Whether it’s when you push off with your legs or use your upper-body to pull the handle to your midsection, a rower requires use of all muscle groups. Your entire body is working which will easily get your heart rate up and keep it there.
This makes rowing extremely efficient at burning calories and shedding fat since your whole body has to work – the entire time!
I wrote about rowing machines and fat burning in the the article Will A Rowing Machine Help Me Lose Weight?
Since rowing is done at a pace where you’re able to perform the exercise for several minutes at a time without stopping, it’s ideal for aerobic exercise and strengthening your muscles. Rowers can also perform HIIT (high intensity interval training) workouts to incorporate anaerobic exercises into their routine as well!
Being able to perform full body aerobic and anaerobic exercises is one of the main reasons people love using rowing machines!
Check out this list of books for rowing machine workouts.
It’s also simple to adjust the intensity of your aerobic workout because most rowers come with adjustable resistance.
For example, if you want to have a longer than usual workout but you’re concerned about having enough stamina to finish, you can lower the resistance to make each rowing stroke easier. The energy you helped to preserve can be used later in the workout.
Also, unlike a treadmill where you have to run at a set speed, you control the speed of your workouts based on how fast you perform rowing strokes (which can be changed anytime you desire).
Rowing Is Low Impact and Non-Weight Bearing
Another less known claim to fame for a rower is it’s low-impact and non-weight bearing because rowing is performed while sitting down.
Rowing is ideal for everyone but this makes a rowing machine even more beneficial. Especially for people with weak joints and people rehabilitating after surgery.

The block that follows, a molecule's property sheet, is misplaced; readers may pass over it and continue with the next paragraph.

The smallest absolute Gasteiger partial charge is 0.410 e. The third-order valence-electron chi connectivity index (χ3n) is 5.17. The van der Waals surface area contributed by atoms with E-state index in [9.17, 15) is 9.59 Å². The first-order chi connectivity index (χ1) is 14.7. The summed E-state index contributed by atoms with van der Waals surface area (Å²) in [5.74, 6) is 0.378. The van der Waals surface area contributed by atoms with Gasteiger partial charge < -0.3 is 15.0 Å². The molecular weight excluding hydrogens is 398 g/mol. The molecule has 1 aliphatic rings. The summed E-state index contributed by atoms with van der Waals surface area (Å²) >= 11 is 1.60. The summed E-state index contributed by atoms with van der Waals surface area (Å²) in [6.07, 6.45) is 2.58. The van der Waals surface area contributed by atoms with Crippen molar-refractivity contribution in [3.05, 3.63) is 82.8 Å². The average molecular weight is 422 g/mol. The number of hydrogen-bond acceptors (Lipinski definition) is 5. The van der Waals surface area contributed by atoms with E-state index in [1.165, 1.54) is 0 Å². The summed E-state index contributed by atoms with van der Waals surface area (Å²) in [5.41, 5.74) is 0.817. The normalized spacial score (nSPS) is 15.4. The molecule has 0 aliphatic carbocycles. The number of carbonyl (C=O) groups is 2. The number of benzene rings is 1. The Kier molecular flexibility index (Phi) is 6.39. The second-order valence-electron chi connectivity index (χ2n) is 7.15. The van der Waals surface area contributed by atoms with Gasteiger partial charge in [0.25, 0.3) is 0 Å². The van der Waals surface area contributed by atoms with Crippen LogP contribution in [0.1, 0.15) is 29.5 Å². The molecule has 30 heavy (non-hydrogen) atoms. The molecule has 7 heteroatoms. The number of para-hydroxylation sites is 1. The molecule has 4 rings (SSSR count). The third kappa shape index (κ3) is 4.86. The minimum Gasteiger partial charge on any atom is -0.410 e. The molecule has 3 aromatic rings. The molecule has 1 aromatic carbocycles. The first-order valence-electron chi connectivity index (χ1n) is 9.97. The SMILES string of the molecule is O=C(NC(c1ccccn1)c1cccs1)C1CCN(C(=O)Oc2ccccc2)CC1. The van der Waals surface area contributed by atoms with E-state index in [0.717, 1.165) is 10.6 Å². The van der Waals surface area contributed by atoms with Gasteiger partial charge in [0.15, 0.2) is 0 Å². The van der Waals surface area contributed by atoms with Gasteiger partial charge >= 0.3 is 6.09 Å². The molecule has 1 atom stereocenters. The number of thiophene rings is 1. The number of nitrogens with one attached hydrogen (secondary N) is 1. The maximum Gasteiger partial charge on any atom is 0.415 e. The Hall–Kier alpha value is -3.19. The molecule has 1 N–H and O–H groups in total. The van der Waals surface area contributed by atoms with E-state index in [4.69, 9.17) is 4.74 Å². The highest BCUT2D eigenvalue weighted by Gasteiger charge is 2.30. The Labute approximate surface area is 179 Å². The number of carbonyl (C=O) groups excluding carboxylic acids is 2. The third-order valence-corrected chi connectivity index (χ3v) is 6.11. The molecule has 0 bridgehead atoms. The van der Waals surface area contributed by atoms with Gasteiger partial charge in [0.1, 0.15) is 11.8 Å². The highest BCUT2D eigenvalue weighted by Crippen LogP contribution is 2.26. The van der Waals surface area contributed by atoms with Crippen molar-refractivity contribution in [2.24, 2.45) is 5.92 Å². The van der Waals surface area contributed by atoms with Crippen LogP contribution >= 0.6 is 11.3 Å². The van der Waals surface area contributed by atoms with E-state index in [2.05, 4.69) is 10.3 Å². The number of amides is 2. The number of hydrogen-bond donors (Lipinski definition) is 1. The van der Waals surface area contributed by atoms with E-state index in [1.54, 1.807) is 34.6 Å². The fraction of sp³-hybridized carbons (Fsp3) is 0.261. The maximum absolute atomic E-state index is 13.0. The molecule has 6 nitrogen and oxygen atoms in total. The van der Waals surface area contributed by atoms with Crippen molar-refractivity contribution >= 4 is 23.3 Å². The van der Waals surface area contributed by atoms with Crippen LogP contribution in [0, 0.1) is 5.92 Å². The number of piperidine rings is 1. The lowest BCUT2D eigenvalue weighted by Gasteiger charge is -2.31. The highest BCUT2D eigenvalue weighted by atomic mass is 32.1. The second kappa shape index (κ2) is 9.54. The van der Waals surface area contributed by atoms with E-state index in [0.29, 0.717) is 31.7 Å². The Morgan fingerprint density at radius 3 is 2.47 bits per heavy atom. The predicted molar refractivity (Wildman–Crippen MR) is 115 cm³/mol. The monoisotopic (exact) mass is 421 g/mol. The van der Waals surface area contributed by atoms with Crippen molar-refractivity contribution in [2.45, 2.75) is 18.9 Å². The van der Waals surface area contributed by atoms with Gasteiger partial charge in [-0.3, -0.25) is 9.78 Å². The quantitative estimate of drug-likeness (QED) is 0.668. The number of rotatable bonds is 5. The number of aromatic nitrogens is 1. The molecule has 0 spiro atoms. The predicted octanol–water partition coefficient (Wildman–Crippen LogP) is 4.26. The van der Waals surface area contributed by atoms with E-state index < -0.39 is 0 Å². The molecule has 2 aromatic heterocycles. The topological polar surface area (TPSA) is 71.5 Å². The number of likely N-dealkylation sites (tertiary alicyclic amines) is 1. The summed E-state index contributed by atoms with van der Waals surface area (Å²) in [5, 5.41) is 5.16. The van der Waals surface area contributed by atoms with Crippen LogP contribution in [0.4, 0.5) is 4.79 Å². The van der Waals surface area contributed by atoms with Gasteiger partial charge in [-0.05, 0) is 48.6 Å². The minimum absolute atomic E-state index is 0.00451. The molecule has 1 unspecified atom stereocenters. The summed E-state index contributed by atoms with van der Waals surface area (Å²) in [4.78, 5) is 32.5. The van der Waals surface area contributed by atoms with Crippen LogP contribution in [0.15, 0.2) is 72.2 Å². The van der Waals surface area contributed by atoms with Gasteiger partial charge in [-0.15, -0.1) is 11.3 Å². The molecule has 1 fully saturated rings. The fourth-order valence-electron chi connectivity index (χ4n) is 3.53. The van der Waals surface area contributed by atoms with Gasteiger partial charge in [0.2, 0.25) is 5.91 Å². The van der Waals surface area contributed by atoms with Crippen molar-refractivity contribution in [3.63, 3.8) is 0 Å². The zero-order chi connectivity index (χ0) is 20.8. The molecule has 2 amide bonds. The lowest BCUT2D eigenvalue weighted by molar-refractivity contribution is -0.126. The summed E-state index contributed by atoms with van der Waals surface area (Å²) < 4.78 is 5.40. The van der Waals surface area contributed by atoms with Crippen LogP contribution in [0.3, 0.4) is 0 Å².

High-impact activities such as playing sports that involve a great deal of running and jumping put a lot of stress on your joints and is weight bearing since you have to support the weight of your body.
These activities are terrible for people with bad knees and ankles.
Even if you currently don’t have any bad joints, you might eventually. Especially if you always participate in high-impact activities. So mix your workout up with a low-impact exercise like rowing!
The next time you ask yourself “what does a rowing machine do for your body?”, you now know that it:
Provides a solid full-body workout
Is a superior source for aerobic exercise
Is efficient at burning calories and shedding fat
Preserves your joints by providing a high-intensity, low-impact and non-weight bearing workout
You are guaranteed to get a gut-wrenching, heart-pumping workout from a rower. They are suitable for all fitness levels from a complete beginner to a seasoned Olympic athlete. There is also no age limit!
So get out there and start getting a full body workout on a rowing machine!!!
Now that you know how beneficial a rowing machine is to your body, read rowing machine reviews based on the various categories: